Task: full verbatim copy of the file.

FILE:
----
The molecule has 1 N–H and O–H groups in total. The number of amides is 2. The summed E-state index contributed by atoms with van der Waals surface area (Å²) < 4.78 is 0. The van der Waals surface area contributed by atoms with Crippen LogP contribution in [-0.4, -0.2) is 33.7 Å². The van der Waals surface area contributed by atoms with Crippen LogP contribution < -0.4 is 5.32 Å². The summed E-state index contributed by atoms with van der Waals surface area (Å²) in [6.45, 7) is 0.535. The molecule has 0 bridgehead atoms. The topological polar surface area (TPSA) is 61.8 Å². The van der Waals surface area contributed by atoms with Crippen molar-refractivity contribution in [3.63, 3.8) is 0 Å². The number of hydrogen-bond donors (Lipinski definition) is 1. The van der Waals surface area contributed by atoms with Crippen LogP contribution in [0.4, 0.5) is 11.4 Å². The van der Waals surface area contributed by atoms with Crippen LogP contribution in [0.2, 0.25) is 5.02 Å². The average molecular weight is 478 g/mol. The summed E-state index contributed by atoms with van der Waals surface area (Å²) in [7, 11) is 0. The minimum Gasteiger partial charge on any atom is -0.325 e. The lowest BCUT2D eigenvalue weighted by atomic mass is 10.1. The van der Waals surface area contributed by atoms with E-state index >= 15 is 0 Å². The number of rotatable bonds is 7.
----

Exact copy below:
The molecule has 1 N–H and O–H groups in total. The number of amides is 2. The summed E-state index contributed by atoms with van der Waals surface area (Å²) < 4.78 is 0. The van der Waals surface area contributed by atoms with Crippen LogP contribution in [-0.4, -0.2) is 33.7 Å². The van der Waals surface area contributed by atoms with Crippen LogP contribution < -0.4 is 5.32 Å². The summed E-state index contributed by atoms with van der Waals surface area (Å²) in [6.45, 7) is 0.535. The molecule has 0 bridgehead atoms. The topological polar surface area (TPSA) is 61.8 Å². The van der Waals surface area contributed by atoms with Crippen molar-refractivity contribution in [3.63, 3.8) is 0 Å². The number of hydrogen-bond donors (Lipinski definition) is 1. The van der Waals surface area contributed by atoms with Crippen LogP contribution in [0.4, 0.5) is 11.4 Å². The van der Waals surface area contributed by atoms with Crippen LogP contribution in [0.2, 0.25) is 5.02 Å². The average molecular weight is 478 g/mol. The summed E-state index contributed by atoms with van der Waals surface area (Å²) in [7, 11) is 0. The minimum Gasteiger partial charge on any atom is -0.325 e. The lowest BCUT2D eigenvalue weighted by atomic mass is 10.1. The van der Waals surface area contributed by atoms with E-state index >= 15 is 0 Å². The number of rotatable bonds is 7.